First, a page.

Author’s note: this post can be found over at NFL Spin Zone.
As Josh can attest to, the Seahawks will be making some major changes to the way they’ll look this season, and I’m not talking about roster transactions.
That’s right, Seattle appears to be the team most impacted by the NFL’s decision to adopt Nike as its official uniform and apparel provider, ending its previous run with Reebok.
But the change that Seahawks fans would love most in 2012 would be an improvement in the win-loss column, as Seattle needed a late season surge just to climb to 8-8 last year. Optimism stems from the play of RB Marshawn Lynch down the stretch, as well as the signing of free agent QB Matt Flynn – who although he remains largely a mystery (he’s only started two NFL games – appears to be an upgrade over Tarvaris Jackson.
Defensively, the Seahawks are loaded in the secondary, with young talent in place at every position and budding stars in safeties Kam Chancenllor and Earl Thomas, as well as promising young corners Richard Sherman and Brandon Browner. That’s a good start to any unit, and count on that group making another major impact in 2012.
It’s not far-fetched for the NFC West to be a lot tighter than many expect it to be next season, as although San Francisco enters the year as the odds-on favorite, Seattle and Arizona – who each struck out in the Peyton Manning sweepstakes this offseason – look to be stronger.
Long before the season begins, however, the Seahawks will make their picks in the upcoming NFL draft.
Here’s a strategical look at pick number twelve, Seattle’s first choice:
Who they will draft: Melvin Ingram, defensive end, South Carolina. Just ask Pete Carroll what his defense needs to improve. Here’s a hint: the pass rush. Ingram, a blessed athlete with explosion and closing speed off the edge, has the ability to get after the passer and become a force for Seattle. He’s long, powerful and instinctive enough to compete from day one. The primary concern with Ingram? He forced just one fumble in his career at South Carolina – that means he needs refining.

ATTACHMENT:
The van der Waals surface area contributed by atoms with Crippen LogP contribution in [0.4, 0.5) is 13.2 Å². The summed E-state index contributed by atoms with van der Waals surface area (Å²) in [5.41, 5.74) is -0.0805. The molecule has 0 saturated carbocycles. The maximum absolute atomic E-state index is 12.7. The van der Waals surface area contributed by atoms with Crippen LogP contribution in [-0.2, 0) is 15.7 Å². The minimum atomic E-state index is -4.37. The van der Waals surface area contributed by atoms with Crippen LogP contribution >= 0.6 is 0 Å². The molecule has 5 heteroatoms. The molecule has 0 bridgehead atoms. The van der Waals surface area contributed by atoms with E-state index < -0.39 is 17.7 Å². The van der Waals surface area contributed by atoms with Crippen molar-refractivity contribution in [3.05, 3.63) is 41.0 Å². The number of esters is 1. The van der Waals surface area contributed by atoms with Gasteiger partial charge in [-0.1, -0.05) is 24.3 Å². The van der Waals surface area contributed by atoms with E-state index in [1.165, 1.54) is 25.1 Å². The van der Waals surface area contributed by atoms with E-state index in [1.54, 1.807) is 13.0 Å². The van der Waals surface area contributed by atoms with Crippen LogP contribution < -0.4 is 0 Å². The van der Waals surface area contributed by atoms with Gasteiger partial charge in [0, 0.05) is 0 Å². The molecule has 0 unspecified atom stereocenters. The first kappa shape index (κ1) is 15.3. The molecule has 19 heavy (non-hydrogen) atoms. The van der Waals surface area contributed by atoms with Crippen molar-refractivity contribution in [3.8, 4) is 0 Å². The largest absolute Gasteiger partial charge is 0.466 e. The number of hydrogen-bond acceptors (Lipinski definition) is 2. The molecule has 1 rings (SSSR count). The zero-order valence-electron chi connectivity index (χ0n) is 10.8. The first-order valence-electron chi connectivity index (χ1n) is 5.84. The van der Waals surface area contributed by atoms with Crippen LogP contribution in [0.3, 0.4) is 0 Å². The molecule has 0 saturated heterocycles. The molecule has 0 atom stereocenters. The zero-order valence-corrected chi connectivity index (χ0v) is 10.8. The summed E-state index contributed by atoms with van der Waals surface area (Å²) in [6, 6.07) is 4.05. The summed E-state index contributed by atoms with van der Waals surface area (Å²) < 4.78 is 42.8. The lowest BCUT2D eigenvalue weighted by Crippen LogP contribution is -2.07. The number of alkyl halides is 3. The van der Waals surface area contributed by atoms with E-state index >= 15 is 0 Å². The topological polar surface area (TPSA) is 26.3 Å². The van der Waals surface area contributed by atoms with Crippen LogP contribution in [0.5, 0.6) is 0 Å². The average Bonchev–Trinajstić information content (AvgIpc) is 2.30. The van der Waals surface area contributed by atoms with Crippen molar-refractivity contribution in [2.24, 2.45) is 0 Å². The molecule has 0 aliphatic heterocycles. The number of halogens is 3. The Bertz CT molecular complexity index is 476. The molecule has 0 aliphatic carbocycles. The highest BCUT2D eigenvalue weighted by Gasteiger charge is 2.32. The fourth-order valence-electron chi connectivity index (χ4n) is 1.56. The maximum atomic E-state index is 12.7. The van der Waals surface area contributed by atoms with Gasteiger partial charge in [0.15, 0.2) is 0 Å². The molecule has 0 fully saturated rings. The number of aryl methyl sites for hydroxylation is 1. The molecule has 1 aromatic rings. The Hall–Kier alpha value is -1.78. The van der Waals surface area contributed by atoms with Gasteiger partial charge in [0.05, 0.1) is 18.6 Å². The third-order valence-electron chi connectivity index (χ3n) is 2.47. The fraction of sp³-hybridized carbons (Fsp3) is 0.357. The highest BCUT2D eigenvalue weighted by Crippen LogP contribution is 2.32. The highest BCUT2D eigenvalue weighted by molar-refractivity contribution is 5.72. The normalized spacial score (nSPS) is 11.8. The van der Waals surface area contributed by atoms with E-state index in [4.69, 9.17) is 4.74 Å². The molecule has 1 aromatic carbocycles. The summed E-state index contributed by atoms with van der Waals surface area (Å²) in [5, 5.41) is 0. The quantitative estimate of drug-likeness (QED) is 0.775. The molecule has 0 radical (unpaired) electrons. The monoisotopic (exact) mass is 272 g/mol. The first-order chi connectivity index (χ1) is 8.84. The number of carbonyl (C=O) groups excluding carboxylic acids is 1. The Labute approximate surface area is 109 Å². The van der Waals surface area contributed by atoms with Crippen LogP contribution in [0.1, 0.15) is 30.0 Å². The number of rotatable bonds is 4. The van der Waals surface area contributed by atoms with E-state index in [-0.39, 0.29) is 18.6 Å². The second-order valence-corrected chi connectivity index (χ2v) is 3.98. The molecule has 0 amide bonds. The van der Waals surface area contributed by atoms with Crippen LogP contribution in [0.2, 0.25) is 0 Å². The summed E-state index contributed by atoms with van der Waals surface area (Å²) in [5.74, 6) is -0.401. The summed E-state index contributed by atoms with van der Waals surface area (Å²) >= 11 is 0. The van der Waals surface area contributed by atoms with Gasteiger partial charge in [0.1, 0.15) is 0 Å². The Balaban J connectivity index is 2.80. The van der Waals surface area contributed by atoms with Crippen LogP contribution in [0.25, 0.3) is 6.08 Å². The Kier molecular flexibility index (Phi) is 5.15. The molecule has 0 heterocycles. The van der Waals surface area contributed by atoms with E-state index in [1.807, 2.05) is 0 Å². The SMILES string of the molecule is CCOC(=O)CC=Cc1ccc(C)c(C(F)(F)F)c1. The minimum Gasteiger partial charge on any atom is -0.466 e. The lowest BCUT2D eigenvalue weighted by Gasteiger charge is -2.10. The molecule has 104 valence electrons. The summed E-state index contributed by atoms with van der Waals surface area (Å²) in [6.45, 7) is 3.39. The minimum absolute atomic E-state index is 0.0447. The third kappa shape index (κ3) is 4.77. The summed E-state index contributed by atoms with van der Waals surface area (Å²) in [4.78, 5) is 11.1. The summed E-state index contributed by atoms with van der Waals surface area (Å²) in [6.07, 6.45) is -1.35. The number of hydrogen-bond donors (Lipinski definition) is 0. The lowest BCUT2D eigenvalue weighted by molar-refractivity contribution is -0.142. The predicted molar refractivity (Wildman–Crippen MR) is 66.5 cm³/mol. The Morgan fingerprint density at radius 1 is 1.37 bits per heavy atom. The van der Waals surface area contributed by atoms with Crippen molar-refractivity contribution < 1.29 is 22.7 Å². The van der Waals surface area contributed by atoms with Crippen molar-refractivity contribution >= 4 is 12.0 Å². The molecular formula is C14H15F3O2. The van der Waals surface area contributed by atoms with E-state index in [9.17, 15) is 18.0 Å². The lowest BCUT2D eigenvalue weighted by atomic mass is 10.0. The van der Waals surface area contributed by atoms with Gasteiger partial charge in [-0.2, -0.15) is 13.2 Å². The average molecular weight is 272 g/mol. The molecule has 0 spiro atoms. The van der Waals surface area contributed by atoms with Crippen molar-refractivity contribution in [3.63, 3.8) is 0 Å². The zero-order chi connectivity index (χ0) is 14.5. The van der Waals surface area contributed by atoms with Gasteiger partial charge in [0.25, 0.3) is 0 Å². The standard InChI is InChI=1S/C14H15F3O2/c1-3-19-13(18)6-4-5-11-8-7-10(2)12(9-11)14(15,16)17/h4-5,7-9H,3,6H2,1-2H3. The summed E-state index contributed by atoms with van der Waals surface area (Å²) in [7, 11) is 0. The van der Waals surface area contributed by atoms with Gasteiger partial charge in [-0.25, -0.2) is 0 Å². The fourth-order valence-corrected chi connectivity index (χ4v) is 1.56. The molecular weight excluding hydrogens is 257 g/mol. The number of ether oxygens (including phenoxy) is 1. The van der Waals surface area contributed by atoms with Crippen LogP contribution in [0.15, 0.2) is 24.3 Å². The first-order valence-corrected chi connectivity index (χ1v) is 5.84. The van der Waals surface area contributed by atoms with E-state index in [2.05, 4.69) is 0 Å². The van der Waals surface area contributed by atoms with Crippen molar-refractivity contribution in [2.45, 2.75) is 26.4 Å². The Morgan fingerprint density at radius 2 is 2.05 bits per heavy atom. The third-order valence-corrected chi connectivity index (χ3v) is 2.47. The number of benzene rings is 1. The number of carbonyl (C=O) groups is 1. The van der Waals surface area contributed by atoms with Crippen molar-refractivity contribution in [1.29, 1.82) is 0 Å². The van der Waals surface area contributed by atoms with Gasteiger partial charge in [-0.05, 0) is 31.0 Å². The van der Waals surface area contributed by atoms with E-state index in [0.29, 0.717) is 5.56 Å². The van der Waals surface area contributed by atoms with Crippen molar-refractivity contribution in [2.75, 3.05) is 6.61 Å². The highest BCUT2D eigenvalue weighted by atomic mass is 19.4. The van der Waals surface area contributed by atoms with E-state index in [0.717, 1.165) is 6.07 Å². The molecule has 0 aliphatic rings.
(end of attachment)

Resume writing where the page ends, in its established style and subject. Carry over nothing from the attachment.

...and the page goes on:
Who they could draft: Courtney Upshaw, defensive end/outside linebacker, Alabama. For a defense that likes to mix up its fronts, Upshaw makes perfect sense for Seattle. He’s capable to put a hand in the dirt, get up the field and rush, while also savvy enough to drop into space and read the quarterback. Alabama relied on him quite a bit last year, and that counts for something given that program’s NFL-style system on all sides of the football.
Who they should draft: Upshaw. Supposing Ingram and Upshaw are both available, Seattle cant got wrong grabbing either rusher. The reason I lean towards Upshaw is his complete game package. He has the skills and football IQ to do more for a defense than Ingram, who projects to be a fine rusher, but lacks in other departments. That’s splitting hairs however, as either would make Seahawks fans justifiably happy.
Who they shouldn’t draft: Whitney Mercilus, defensive end, Illinois. Depending on who you talk to, Mercilus projects in either the top half or the bottom half of the first round of the draft. The people I’ve talked to tend to see him as a bottom half of the round prospect, so Seattle ought not to reach at pick 12 to snag him. Barring an early run on athletic rushers, Seattle should be able to land a better pass rush option than Mercilus.